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Re: Comparison of QAP and ERGMs (really, p*)

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Fri, 30 May 2008 12:53:52 -0400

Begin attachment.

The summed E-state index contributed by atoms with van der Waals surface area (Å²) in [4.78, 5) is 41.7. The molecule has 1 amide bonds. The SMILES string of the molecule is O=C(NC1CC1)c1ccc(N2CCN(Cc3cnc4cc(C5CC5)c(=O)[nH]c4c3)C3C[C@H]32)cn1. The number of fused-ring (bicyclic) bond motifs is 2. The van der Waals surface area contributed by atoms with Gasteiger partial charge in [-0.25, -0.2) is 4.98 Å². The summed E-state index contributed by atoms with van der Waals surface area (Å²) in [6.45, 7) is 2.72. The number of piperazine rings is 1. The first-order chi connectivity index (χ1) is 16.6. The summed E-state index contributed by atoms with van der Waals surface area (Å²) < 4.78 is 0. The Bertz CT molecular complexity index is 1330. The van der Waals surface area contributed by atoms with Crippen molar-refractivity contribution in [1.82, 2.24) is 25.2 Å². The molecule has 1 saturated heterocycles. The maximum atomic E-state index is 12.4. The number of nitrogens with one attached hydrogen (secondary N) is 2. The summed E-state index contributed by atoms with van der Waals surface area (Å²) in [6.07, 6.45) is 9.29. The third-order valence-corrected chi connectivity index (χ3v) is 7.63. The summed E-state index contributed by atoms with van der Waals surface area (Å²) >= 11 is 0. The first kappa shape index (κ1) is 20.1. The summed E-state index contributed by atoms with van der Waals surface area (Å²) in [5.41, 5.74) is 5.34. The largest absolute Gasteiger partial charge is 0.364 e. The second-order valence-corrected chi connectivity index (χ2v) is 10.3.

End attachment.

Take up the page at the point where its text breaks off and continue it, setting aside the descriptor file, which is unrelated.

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 ```***** To join INSNA, visit http://www.insna.org ***** What follows is a little thing that Pip Pattison and I wrote, and posted to SOCNET, almost 10 years ago. Tom S., Garry R., and Dave K. have written recent replies to the question mentioned in the Subject, first posed by Param last week. This note should help clarify what statistical models for networks are all about ... ******************************** QAP & p* August, 1999 Some time ago (May 12), Balazs Vedres raised the question on SOCNET of the relationship between p* and QAP, and prompted some very useful discussion. Here (belatedly!) we offer a few additional thoughts on what seems to us an interesting (and open) question. As Carter Butts observed, the key issue is what makes the most sense in a given context, conditional on what we believe about the nature of the phenomenon at hand. The essential problem in choosing a particular statistical approach is that there is no consensus on what to believe about a phenomenon of interest, but rather a multitude of possible stances to consider. And this latter point is true whether you think about an approach based solely on conditional uniform random graph distributions (of which QAP is an example) or on multivariate p* distributions (or, of course, on both). The stochastic model underlying QAP (usually) is the conditional uniform (multi)graph distribution which conditions on (fixes) all node-label-independent properties of each of one or more graphs (e.g the graph of familial associations and the graph corresponding to the formal hierarchy in Carterís example). In each case, all graphs that are isomorphic (as unlabelled graphs) to the observed graph have equal (non-zero) probabilities. Graphs of different "kinds" are (usually) assumed to occur independently. [QAP stands for "quadratic-assignment programming", and was first used in relational data situations by Larry Hubert and Frank Baker. Actually, the standard social network application of QAP is to simply test the "conformity" of two relations using a permutation test, an old idea from statistics (see Wasserman, 1987, Psychometrika, where permutation tests are compared to conditional likelihood ratio tests of the parameters from p1). The important thing to note is that the model underlying QAP is but one of many multigraph distributions that can, and have, been used to study the associations among a set of network relations. There are many other conditional uniform multigraph distributions, including multigraph versions of the well-known U|MAN distribution which conditions on the dyad census. There are also distributions based on a variety of blockmodelling ideas. One could use any of these distributions to study the association between a particular graph and an hypothesized graph, or between two observed graphs (often the goal of QAP, and discussed in Chapter 16 of Wasserman & Faust 1994). One can also examine conditional associations among graphs, conditioning, for instance, on other graphs or blockmodels. We have discussed the choice of conditional uniform multigraph distributions for such situations in Pattison, Wasserman, Robins and Kanfer (1999), which was published in the Journal of Mathematical Psychology. There, we argue that the choice of distribution is not necessarily straightforward and that it is generally made in the context of a broader theoretical argument about likely or possible structural issues. This argument is likely to specify (although possibly only in part) the set of relational features on which a particular multigraph distribution should be conditioned. (Of course, it is always wise, maybe even necessary, to condition on any design constraints or well-supported hypotheses about processes underlying generation of the data, such as fixed degrees, but there may be other more contentious factors to consider). In view of this lack of specificity, we argue that the assessment of hypothesized relationships is likely to be more informative if conducted using a carefully selected series of random graph distributions (possibly nested in terms of the properties on which they condition) rather than just one. Another multivariate graph distribution is p*. For p* models, probabilities are assigned to every member of a space of multigraphs according to a parametric multigraph model. The model is derived from a set of assumed conditional dependencies among possible network ties. These assumptions characterize structural assumptions about local network processes giving rise to the network observations. In a given empirical situation, the parameters of the model are estimated from observed networks. Here too, though, there are many possible assumptions of interest, and a similar problem arises with respect to choice of specific distribution (although we would argue that the multivariate version of a homogeneous Markov graph [Frank & Strauss, 1986, JASA] is a good starting point). Overall, the choice of statistical models for networks is often complicated. Further, the set of possible choices can be quite large. This choice confronts us with the need to develop more explicit assumptions about the processes underlying network structures. Our personal observations on the strengths and weaknesses of working with conditional uniform versus p* random multigraph distributions are as follows:          First, p* distributions are often somewhat easier to work with          than conditional uniform random graph distributions --          the framework is much more general.          Second, in their current manifestations, p* models are particularly          well-suited for capturing effects of local processes in networks.          They yield probabilistic models for global network structures in          terms of local structural tendencies.          But, third, conditional uniform random distributions such as the          one used by QAP still offer the more accessible          approach for conditioning on more global, or "long-range", network          features. Of course, it remains an open theoretical question as to how best conceptualize the problem of network modelling (and we think the local p* approach is very promising, both theoretically and empirically) Fortunately, it is at least, a question that the current generation of models allows us to address more carefully. Stanley & Pip _____________________________________________________________________ SOCNET is a service of INSNA, the professional association for social network researchers (http://www.insna.org). To unsubscribe, send an email message to [log in to unmask] containing the line UNSUBSCRIBE SOCNET in the body of the message.```